Tag Archives: hardware renaissance

Hardware renaissance sparked by the IoT

Analysts at ABI Research estimate the number of developers involved in Internet of Things (IoT) activities will reach 1.7 million globally by the end of 2014 – with the broader IoT ecosystem forecast to surpass three million developers in 2019.

“Currently, the IoT activity is largely polarized between hobbyists and makers at one end, and enterprise-level developers at the other end,” ABI principal analyst Aapo Markkanen explained.

Image Credit: Wilgengebroed on Flickr (via Wikipedia)

“But owing to a combination of various enablers, we can also see a growing number of startups taking the commercial plunge and starting to productize the concepts they’ve prototyped earlier with [development boards such as the] Arduino. That productization, however, can be an extremely difficult feat to pull off, requiring very diverse skillsets.”

According to Markkanen, the core enablers for productization comprise purpose-built cloud platforms and development kits, which are making the IoT accessible to developers who may differ greatly in terms of their resources and commitment.

“There are also several other, more indirect enablers that will be critical for the IoT’s evolution,” he said.

 “These include sensors and sensor engines, affordable 3D printers, as well as crowdfunding platforms. Collectively, all these building blocks could eventually translate into a perfect storm of hardware innovation.”

ABI Research practice director Dan Shey expressed similar sentiments.

“After all the talk about hardware being irreversibly commoditized and software ‘eating the world’ we may be actually soon witnessing a countertrend in the technology industry, driven by the consumer IoT,” he added.

“Consumers will shun away from anything that is not inspiringly designed and robustly produced, so any consumer-facing IoT play needs to deliver on both of those fronts if it’s to have any traction. In this sense, the IoT could represent the beginning of a hardware renaissance.”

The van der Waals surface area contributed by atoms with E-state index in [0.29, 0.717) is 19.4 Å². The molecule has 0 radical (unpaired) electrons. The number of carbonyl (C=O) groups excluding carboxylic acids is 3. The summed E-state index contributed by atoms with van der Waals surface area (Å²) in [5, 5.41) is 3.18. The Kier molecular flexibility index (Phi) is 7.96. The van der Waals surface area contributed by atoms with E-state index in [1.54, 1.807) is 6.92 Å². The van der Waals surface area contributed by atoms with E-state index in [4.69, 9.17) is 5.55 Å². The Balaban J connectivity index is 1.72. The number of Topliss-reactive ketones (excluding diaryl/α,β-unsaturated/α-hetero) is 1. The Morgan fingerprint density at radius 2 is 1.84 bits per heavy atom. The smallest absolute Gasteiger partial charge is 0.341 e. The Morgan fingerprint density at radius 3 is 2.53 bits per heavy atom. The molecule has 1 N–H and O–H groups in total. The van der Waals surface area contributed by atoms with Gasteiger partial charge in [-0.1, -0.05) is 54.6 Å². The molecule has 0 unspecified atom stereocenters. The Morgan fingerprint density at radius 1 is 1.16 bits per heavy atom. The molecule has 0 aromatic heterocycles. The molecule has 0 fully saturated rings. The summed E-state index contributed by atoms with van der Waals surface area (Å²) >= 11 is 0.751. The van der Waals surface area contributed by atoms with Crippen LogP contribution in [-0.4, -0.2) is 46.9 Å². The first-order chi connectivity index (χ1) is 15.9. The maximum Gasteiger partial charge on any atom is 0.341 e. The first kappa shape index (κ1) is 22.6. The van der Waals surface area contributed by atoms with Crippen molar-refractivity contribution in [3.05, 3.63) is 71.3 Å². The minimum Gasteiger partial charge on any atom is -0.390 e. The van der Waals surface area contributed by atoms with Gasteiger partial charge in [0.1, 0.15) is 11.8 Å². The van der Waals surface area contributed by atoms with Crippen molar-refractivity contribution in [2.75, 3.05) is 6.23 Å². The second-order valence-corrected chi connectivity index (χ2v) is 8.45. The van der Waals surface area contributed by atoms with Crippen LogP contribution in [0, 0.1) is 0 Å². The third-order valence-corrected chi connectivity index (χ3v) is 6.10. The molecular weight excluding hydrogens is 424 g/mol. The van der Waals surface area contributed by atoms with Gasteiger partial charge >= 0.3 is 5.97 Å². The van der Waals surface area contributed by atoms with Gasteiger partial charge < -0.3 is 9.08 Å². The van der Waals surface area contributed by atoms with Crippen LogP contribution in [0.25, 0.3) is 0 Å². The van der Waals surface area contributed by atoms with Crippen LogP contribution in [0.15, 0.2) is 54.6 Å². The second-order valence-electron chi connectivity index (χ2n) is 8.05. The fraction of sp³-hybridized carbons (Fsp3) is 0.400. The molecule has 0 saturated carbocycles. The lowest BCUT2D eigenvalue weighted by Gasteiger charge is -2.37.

DIY Makers inspire Silicon Valley

Writing for Reuters, Noel Randewich notes that Silicon Valley was originally made famous by hard-scrabble hackers and modders building radios, microchips and other devices.

“Now, a proliferation of high-tech but affordable manufacturing tools and new sources of funding are empowering a [new] generation of handy entrepreneurs, [while] laying the foundation for a hardware renaissance,” he explains.

Designers work at computer stations at TechShop in the South of Market neighborhood in San Francisco, California April 24, 2014. CREDIT: REUTERS/ROBERT GALBRAITH

“[The] Maker movement [is] sweeping northern California and, in a smaller way, Europe and other countries. Renewed interest in tinkering with objects – versus apps or software – is attracting more money from investors and fostering a growing number of workshops, where aspiring inventors can get their hands on computerized milling machines and other high-end tools.”

Ann Miura-Ko, a self-professed tinkerer and partner at Floodgate, tells Reuters she believes nostalgia for the Valley days of yore plays a key role in the Maker boom.

“Just the same way you have kids who have been coding for 10 years at the age of 16, you’re going to see kids who have been making stuff for 10 years at the age of 16. If you see that, you’ll know we’re ready for the Mark Zuckerberg of hardware.”

As Randewich points out, the growing wave of do-it-yourselfers may very well hold the key to manufacturing innovation.

“Hardware is catching up to the open-source revolution, with common standards and a culture that encourages the sharing of designs and building blocks that save inventors the time and expense of reinventing the wheel,” he writes.

“Take the palm-sized [Atmel-powered] Arduino, ubiquitous in the Maker Movement. The roughly $20 item was developed for students, offering low price and relatively easy programming. Arduino lets do-it-yourselfers snap together and program interchangeable components such as GPS chips and motor controllers to run everything from robots to cocktail mixers.”

Meanwhile, Christine Furstoss of General Electric says products of the do-it-yourself movement – improved 3D printing, laser cutters, water jets and other tools – will help the United States safeguard and extend its lead in advanced manufacturing.

“We’re proud of our manufacturing heritage, but we don’t invent everything… The spirit and tools of the Maker Movement are something we want to engage with,” she concludes.

The full text of “Do-it-yourselfers Inspire Hardware Renaissance in Silicon Valley” by Noel Randewich is available on Reuters here.